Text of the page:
As far as my novel? And its progress? Well, I haven’t written for a while. I don’t really know where the novel is going. Don’t have a story line yet. I mean I’ve got the dilemmas and I know more or less the political orientation of Maisoon and Ziyad – but how in the hell am I going to make it be felt in the novel? I can’t just write “she thinks this and he thinks that.” It has to be played out in real-life scenes. In their actions. In their dreams. In their inner monologues and their dialogues with each other.

One way to go about it is just write the scenes I’ve already got, separately, and then try to do some sort of pasting or putting them together. But this doesn’t seem right to me, as I need to know the chronological order because I want the two characters to grow somehow in their realizations or understandings. At first, they are complete opposites in their political understandings, but I want them to come closer. The same goes for Maisoon’s father – first an alienation of her from him, she doesn’t understand anything about him, doesn’t know he’d been a political activist in his youth. Then she starts putting the pieces together – learning somehow about his activism, his theater, his poetry, his dream of being an actor and a poet (both? Why not, we’ll see). Ok, so there’s an idea. This can be the story line – Maisoon’s search for understanding what happened to that “subjugated” generation of her father and their dreams.

And then, parallel to this, I can have her political development – from being mere “errand runner” when she drives the kids to hospitals and goes to olive harvests to becoming something else. Another kind of political activist.

And then parallel to her development we have Ziyad – who’s the farthest of all in all of this, and his search for his own identity: who is he?

And lastly, we have Layla, Maisoon’s mother – and her dreams. I need a dream for her. A dream of education. She can be the “three times oppressed woman.”

Great. This progress log has already helped me clear some of the clutter. I even feel like continuing to write but I don’t know what to write. Tomorrow I will be reading chapter four of “Writing on Both Sides of the Brain” and will be doing the exercises in the chapter. Looking forward to it actually, as when I did the rapid writing, it really felt good though my arm began to hurt (I did that exercise and the first one also in my notebook no. 4).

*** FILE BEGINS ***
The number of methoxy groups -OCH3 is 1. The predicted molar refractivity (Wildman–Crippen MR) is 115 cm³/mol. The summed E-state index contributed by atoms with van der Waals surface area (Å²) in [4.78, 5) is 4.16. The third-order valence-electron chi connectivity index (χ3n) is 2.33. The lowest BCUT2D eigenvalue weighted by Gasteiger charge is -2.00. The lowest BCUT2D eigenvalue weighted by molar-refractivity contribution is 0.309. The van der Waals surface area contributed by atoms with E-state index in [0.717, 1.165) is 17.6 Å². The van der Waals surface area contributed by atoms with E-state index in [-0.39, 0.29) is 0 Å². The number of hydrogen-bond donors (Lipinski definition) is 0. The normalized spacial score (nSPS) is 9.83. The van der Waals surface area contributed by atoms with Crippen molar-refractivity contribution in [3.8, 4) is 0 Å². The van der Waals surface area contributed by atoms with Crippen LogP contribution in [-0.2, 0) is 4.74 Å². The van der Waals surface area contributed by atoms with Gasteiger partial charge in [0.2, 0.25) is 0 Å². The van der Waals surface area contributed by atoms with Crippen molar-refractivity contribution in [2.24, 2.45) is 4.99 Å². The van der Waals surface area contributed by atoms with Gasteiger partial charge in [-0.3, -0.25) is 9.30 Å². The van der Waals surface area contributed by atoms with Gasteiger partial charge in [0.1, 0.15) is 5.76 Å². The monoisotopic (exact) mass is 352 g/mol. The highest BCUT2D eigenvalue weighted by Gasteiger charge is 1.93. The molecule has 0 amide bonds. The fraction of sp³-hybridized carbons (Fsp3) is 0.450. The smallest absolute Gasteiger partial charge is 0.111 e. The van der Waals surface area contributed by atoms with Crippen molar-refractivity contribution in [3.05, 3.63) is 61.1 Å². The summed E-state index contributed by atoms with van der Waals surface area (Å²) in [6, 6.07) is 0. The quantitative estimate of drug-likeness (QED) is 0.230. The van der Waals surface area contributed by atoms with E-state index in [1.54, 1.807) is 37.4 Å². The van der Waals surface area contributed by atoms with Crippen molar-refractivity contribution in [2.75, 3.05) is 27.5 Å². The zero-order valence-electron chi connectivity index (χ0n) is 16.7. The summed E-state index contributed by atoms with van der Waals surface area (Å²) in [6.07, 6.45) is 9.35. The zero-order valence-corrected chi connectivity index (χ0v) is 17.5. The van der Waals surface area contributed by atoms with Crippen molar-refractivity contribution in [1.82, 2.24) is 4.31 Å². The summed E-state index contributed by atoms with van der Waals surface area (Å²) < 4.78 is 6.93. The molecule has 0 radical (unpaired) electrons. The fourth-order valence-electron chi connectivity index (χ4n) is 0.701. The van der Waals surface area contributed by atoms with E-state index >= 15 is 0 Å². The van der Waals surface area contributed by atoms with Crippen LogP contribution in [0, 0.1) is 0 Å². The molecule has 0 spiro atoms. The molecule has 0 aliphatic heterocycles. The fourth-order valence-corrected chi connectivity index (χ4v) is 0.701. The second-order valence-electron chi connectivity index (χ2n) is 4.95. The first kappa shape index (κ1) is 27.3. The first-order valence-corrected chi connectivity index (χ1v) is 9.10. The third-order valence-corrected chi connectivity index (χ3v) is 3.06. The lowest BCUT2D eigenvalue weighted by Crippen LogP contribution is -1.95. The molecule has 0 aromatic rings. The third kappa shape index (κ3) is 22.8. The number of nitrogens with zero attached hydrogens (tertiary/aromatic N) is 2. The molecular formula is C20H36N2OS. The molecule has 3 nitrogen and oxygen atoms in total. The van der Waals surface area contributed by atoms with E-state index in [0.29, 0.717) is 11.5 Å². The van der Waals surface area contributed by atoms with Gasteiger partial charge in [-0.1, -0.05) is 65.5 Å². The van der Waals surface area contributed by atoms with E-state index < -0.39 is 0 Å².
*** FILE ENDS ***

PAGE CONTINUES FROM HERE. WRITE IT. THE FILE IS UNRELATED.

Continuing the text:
I will let the new thoughts about the characters and this story line of their political development / understanding / awakening sink in for a few days and think of way how to write it. Maybe parallel chapters – going back and forth with Maisoon. Alternating the chapters between her and her parents, her and Ziyad, and just her. Maisoon being the threading link between all the characters. And I almost forgot – I need that one character from a refugee camp. Now this will be difficult. Do I want him fanatic? Do I want a tragic end for him? Does Maisoon fall for him? Will that be too much? Not if it’s a 600 page book. And also – do I want just one character? That wouldn’t be doing justice. Maybe I need a contra character to him. Someone who’s lost a loved one but turned to non-violent resistance? Wow, this is complex – but at the same time I’m getting excited. Very much! At the prospect of this creation. Yes, I feel mature as a writer. I feel confident that I can do it.

I’ve written almost two pages in less than half an hour. This proves how fertile my brain is when I decide to put the thoughts into actual words black on white. I feel exhilaration just at writing this. So how does it feel to actually be writing the novel? Complete ecstasy! Energy. I forget my own tiredness and how tired my body feels. I even forget – if only for a little while – the pressures of my work and all the tasks I have. It’s pure pleasure. Tomorrow I will find the time to read that chapter four and to do the exercises. Maybe even do a bit of writing “Life in Fragments.”

3 March 2010

Glimpses of an Ordinary Night in Haifa